The Energy Report: Keith, the first U.S. grassroots refinery in nearly 40 years just began operation in North Dakota. Is the growth in U.S. oil production going to catalyze refinery construction?
Keith Schaefer: I'm going to say no. U.S. production has peaked and we're doing just fine, so I don't see any great need for more refineries right now.
There was talk a couple of years ago, particularly in 2012–2013, that with unbridled shale oil growth we would need more refineries. But the producers have been more disciplined than anybody expected in the last three months, with the rig count declining sharply and then staying down. I think we're going to see a drop in U.S. production, so I don't see the need for any new refineries right now. The only thing that could change would be even more demand growth, which we're seeing because of lower prices. Somebody might get the idea that we need another refinery to meet that demand.
Right now, refinery crack spreads are actually very good. They're $20–25 per barrel ($20–25/bbl), which for this time of year is fantastic. But I don't know if that's good enough to warrant somebody spending tens of billions of dollars to build something new. The other thing is that the refinery industry has been pretty good at incrementally adding light oil capacity around the country. A thousand barrels a day (1 Mbbl/d) here, 2 Mbbl/d there—that has added up over the last two or three years. I don't know what the exact number is, but certainly there's been no problem in getting gasoline to market, as you can tell by the big drop we've had in gasoline prices over the last six months.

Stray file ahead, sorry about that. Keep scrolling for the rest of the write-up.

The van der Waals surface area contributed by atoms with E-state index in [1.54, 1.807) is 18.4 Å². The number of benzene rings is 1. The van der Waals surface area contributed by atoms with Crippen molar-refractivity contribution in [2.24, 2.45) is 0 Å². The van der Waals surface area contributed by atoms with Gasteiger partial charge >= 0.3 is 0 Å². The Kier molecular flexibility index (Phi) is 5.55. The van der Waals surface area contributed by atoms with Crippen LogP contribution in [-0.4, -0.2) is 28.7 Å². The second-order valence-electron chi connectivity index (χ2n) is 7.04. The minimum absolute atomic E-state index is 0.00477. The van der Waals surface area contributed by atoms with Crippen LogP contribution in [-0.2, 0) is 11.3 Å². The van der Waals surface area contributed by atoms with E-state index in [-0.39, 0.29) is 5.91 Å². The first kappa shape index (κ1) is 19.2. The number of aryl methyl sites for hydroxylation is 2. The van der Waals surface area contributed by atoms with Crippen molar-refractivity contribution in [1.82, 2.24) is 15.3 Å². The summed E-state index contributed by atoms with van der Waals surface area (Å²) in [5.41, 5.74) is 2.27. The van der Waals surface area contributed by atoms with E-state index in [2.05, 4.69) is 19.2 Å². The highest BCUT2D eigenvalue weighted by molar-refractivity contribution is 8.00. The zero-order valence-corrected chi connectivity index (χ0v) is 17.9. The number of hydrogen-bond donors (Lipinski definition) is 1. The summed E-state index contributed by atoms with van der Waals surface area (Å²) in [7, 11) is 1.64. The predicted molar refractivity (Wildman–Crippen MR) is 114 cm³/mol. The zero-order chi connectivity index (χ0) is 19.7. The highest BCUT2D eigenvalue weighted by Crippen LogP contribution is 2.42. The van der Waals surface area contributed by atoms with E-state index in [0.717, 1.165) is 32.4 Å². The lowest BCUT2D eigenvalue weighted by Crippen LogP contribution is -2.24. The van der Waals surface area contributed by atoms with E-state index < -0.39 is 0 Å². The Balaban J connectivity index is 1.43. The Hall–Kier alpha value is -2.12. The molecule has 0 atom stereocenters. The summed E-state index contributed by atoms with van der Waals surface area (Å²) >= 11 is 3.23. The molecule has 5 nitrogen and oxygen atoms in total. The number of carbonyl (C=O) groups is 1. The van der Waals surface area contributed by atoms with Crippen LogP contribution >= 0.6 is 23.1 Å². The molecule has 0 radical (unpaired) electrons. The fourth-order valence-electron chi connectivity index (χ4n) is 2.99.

TER: Is the gasoline price going lower?
KS: No, I don't think the price is going lower. We've had a nice little rally in the last month, with oil prices back to about $60/bbl on the WTI (West Texas Intermediate) and almost $70/bbl on Brent.
I think it's important that investors realize the gasoline price is based on Brent pricing, not on WTI. We're exporting more gasoline-refined products out of the U.S., so we're competing with foreign buyers for our own energy. I think that's why gas prices are a bit higher than people think they should be; they keep thinking about WTI, not Brent.
TER: The new U.S. production is lighter than what U.S. refineries were designed for. Are the U.S. refiners retooling?